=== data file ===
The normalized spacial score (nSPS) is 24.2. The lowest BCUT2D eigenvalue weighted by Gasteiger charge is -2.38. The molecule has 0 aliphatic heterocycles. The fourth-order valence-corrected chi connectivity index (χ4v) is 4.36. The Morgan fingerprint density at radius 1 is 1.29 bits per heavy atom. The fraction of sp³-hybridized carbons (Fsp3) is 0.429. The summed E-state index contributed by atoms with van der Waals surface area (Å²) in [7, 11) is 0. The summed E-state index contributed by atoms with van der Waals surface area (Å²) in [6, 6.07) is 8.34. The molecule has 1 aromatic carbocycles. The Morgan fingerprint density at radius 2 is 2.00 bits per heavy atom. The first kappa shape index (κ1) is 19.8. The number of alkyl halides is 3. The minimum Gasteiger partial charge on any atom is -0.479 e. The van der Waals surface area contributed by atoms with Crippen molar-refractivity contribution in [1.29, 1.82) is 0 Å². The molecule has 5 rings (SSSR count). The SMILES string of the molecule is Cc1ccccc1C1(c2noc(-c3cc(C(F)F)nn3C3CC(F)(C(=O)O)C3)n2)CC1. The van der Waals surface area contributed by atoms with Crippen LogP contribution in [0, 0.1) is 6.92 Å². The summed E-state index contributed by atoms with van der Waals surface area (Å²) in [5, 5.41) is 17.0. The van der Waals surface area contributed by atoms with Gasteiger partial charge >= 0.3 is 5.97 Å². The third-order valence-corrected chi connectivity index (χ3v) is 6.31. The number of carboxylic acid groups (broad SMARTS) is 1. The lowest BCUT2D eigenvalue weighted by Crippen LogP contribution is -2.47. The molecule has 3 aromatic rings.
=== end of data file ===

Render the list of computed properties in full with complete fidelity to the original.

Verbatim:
The normalized spacial score (nSPS) is 24.2. The lowest BCUT2D eigenvalue weighted by Gasteiger charge is -2.38. The molecule has 0 aliphatic heterocycles. The fourth-order valence-corrected chi connectivity index (χ4v) is 4.36. The Morgan fingerprint density at radius 1 is 1.29 bits per heavy atom. The fraction of sp³-hybridized carbons (Fsp3) is 0.429. The summed E-state index contributed by atoms with van der Waals surface area (Å²) in [7, 11) is 0. The summed E-state index contributed by atoms with van der Waals surface area (Å²) in [6, 6.07) is 8.34. The molecule has 1 aromatic carbocycles. The Morgan fingerprint density at radius 2 is 2.00 bits per heavy atom. The first kappa shape index (κ1) is 19.8. The number of alkyl halides is 3. The minimum Gasteiger partial charge on any atom is -0.479 e. The van der Waals surface area contributed by atoms with Crippen molar-refractivity contribution in [1.29, 1.82) is 0 Å². The molecule has 5 rings (SSSR count). The SMILES string of the molecule is Cc1ccccc1C1(c2noc(-c3cc(C(F)F)nn3C3CC(F)(C(=O)O)C3)n2)CC1. The van der Waals surface area contributed by atoms with Crippen LogP contribution in [0, 0.1) is 6.92 Å². The summed E-state index contributed by atoms with van der Waals surface area (Å²) in [5, 5.41) is 17.0. The van der Waals surface area contributed by atoms with Gasteiger partial charge >= 0.3 is 5.97 Å². The third-order valence-corrected chi connectivity index (χ3v) is 6.31. The number of carboxylic acid groups (broad SMARTS) is 1. The lowest BCUT2D eigenvalue weighted by Crippen LogP contribution is -2.47. The molecule has 3 aromatic rings.